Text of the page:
03-05-2012, 03:56 AM
#1
User Info
In my "Introductions" post I replied to Andrewjs who lives in Philly. I grew up in the suburbs there and mention food items that I miss now that I live in NH.

Philly has:
cheesesteaks. So much better than any where else I've visited.
TastyKakes - small individual snack cakes similar to Hosstess except they actually taste good.
Soft pretzels. Big warm soft and chewy with just the right amount of salt.
Scrapple. A breakfast meat of pork bits, spices and cornmeal formed into a loaf. You slice a thin piece and pan fry it. Great with eggs.
Goldenberg peanut chews. A dark chocolate candy bar made with nuts and molasses.
Hoagies. What the rest of the world calls a sub. Except for the name not much different than the sandwhiches I get elsewhere. But for some reason they taste better. Back home.
Birch beer soda. Like rootbeer but less sweet.

So how about you? What foods are famous in your neck of the woods?

Phil

7 363
Reply
 03-05-2012, 05:37 AM
#2
User Info
Cuban sandwiches, deviled crab, key lime pie. Cuban sandwiches are made with cuban bread which if you don't live in Tampa or Miami you won't be able to get, and deviled crabs are a delicacy that originated in Tampa's Ybor City.

0 372
Reply
 03-05-2012, 09:44 AM
#3
User Info
God, I LOVE a good soft pretzel. Sam's Club, of all places has good ones. Best one I've ever had was from a street vendor in Chicago.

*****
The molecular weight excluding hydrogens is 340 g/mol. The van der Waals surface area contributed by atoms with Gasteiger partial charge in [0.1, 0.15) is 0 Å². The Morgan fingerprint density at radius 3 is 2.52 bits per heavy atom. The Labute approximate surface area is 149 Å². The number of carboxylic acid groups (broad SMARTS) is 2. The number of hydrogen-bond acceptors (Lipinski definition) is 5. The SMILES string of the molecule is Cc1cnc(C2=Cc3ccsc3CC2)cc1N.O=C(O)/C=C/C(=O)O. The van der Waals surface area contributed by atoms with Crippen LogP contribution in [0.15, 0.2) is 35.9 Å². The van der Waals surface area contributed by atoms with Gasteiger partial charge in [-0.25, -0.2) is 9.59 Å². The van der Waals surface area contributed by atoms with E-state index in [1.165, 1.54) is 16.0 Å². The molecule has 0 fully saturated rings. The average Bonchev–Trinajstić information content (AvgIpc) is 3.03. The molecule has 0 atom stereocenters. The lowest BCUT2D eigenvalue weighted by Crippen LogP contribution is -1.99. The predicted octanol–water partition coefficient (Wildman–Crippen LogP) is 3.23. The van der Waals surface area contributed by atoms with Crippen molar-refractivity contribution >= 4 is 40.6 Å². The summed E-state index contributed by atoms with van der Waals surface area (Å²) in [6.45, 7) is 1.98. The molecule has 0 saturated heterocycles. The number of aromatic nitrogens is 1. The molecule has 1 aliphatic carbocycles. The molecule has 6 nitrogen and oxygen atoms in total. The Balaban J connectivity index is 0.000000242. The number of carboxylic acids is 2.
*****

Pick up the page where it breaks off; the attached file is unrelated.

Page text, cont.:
Kentucky:

Burgoo - chili/stew/soup
Hot brown - look it up
Fried chicken (not KFC, either)
a regional style of barbecue
derby pie
Cincinnati chili
Bourbon
Ale-8-one
Mint julep
Goetta

3 41
Reply
 03-05-2012, 10:00 AM
#4
User Info
(03-05-2012, 03:56 AM)PhilNH5 Wrote: In my "Introductions" post I replied to Andrewjs who lives in Philly. I grew up in the suburbs there and mention food items that I miss now that I live in NH.

Philly has:
cheesesteaks. So much better than any where else I've visited.
TastyKakes - small individual snack cakes similar to Hosstess except they actually taste good.
Soft pretzels. Big warm soft and chewy with just the right amount of salt.
Scrapple. A breakfast meat of pork bits, spices and cornmeal formed into a loaf. You slice a thin piece and pan fry it. Great with eggs.
Goldenberg peanut chews. A dark chocolate candy bar made with nuts and molasses.
Hoagies. What the rest of the world calls a sub. Except for the name not much different than the sandwhiches I get elsewhere. But for some reason they taste better. Back home.
Birch beer soda. Like rootbeer but less sweet.

So how about you? What foods are famous in your neck of the woods?

Phil

dude, you're making me hungry!!!!

I've never tried those goldenberg peanut chews yet. it's funny you mentioned them because I just saw a commercial for their product last night on a show I recorded.

as for hoagies, I like this little spot outside the city in a town I was living in for 2 years. for cheese steaks? I'm not very fond on the typical place people think of when thinking of the city or visiting: geno's or pat's. I like Phillip's steaks which is a few blocks away, IIRC.

40 5,830
Reply
 03-05-2012, 05:48 PM
#5
  • slantman
  • Expert Shaver
  • Leesburg, Florida
User Info
I am also getting hungry reading this. Regarding Goldenbergs Peanut Chews.
They have been around for decades and very hard to get in a lot of areas.
One restaurant chain that sells a lot of the old time candy is The Cracker Barrel. And the biggest fade today is sweet and salty which is really nothing new. As a kid a great sweet and salty combination was a pretzel and drinking a malted. That was fantastic.

100 12,442
Reply
 03-05-2012, 06:26 PM
#6
  • vuk
  • Senior Member
  • Virginia
User Info
by me its:
half-smokes
peanut soup
blue crab
a lot of small wineries around here also

2 503
Reply
 03-06-2012, 04:09 AM
#7
User Info
(03-05-2012, 06:26 PM)vuk Wrote: by me its: